Punjab, which is holding the Indian Science Congress, not only produced some of the brightest scientific minds but also a great science communicator
As Punjab hosts India’s largest science outreach event this week—annual session of the Indian Science Congress at Phagwara—it is time to recall how the state played a pioneering role in connecting science with people a century ago.
Modern India has many cities and clusters that claim the title of being science cities like Bangalore and Hyderabad, but few would know that undivided Punjab in British India not only produced some of the brightest scientific minds like Hargobind Khorana, Shanti Swarup Bhatnagar, Abdus Salam and Yash Pal but also a great science communicator – Ruchi Ram Sahni.
Like many scientists of his era, Ruchi Ram Sahni (1863- 1948) believed that communicating science to people through popular means was integral to doing science. He was a rare combination of being a scientist, educationist, science communicator, businessman and nationalist. Sahni’s first job after he passed out from the Lahore Government College in 1884 was with the Meteorology Department in Shimla. In addition to his official duty of preparing weather reports, he began delivering popular lectures on weather forecasting.
In 1885, Sahni established the Punjab Science Institute (PSI), along with his colleague from the Government College, J Campbell Oman. The objective of PSI was to spread science through popular lectures and actual demonstrations among general public. Sahni used to deliver lectures on everyday science topics such as soap bubbles, electricity, magnetism, poisonous gases, spinning toys and the like. He also delivered lectures on popular discoveries of the period such as wireless, x-rays and Edison’s phonograph.
To make his lecture-demonstrations attractive to lay audiences, Sahni deployed novel technique of ‘lantern slides’. Remember this was a century before Power Point presentation or even basic tools like a slide projector came into being. Some people used to make smoking glass plates on candle flames for making slides. Sahni developed his own technique. He would dip glass plates in thin solution of gum and let it dry in the sun. On these plates which had a rough surface, he would trace figures, maps and data. The images were then projected on a wall through a lantern projector.
Many of Sahni’s popular science lectures were paid events. People used to pay up to two annas to listen to popular science talks and demonstrations by Sahni, attracted by the novelty of his lantern slide presentations. In some lectures, he actually demonstrated how wireless signals are transmitted.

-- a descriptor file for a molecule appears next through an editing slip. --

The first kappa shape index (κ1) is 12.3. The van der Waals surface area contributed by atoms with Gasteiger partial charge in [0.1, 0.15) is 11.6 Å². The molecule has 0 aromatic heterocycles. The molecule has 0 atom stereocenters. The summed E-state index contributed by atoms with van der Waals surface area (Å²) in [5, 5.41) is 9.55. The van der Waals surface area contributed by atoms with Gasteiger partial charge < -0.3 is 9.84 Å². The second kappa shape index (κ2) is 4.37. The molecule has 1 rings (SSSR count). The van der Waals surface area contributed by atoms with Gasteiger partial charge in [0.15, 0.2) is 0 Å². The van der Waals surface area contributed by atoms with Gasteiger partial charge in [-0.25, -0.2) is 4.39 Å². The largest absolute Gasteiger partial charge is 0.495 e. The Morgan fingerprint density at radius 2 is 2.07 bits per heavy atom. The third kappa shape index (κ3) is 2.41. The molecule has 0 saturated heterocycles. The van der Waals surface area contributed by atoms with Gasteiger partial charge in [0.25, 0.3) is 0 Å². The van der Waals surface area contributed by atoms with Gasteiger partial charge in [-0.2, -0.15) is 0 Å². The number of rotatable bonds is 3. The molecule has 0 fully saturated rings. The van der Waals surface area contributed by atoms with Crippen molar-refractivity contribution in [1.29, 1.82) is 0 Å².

Sahni often delivered popular science lectures in Punjabi. “For years, I gave in the compound of Baoli Sahib at Lahore (near the golden mosque) a regular annual course of about 20 lectures in the Punjabi language. All the lectures were illustrated by easy experiments, often with simple apparatus which anyone could make for himself. The large audiences consisted almost entirely of shopkeepers from the surrounding bazars with just a sprinkling of English knowing clerks from offices,” Sahni recalled in notes of his diaries published by Vigyan Prasar in 1994.
His interaction with common people helped Sahni pick up simple Punjabi words for scientific instruments. Once he overheard a shopkeeper describing the electric plate machine as Bijli da charkha and included the same in his lectures.
Another major contribution of Sahni was in improving quality of science teaching in Punjab. Seeing poor level of teaching of science in schools and colleges, he decided to open a workshop to make apparatus and instruments for conducting experiments, using his personal savings. To make the venture profitable and cross-subsidise instrument making, Sahni used the workshop to manufacture locks and safes which were commercially sold in the market.
Scientific instruments made at PSI workshop soon started shipping to other centres in India and even won prizes in exhibitions. In one such show in Calcutta, J C Bose was the judge and he chose Sahni for the top prize. The legacy of scientific instrument manufacturing in Punjab may be traced back to early efforts of Sahni.
Sahni’s career as a research scientist was short but noteworthy. He went to Germany in 1914 and wanted to work on radioactivity but had to escape to England when the war broke out. There he worked in the laboratory of Ernest Rutherford in Manchester and published two research papers with Rutherford in 1915 and 1917. One of them described the earliest records of alpha particles on photo films. He also collaborated with Niels Bohr.
By contributing to improving quality of science education in various capacities in Punjab, Sahni nurtured talent of many young people interested in science. One of them was Shanti Swarup Bhatnagar, who later founded the Council of Scientific and Industrial Research (CSIR). Sahni had helped Bhatnagar get as scholarship from the Dayal Singh College Trust to study abroad.
Sahni’s is also better known as the father of Birbal Sahni, palaeontologist after whom the Birbal Sahni Institute of Palaeosciences is named in Lucknow. (India Science Wire)
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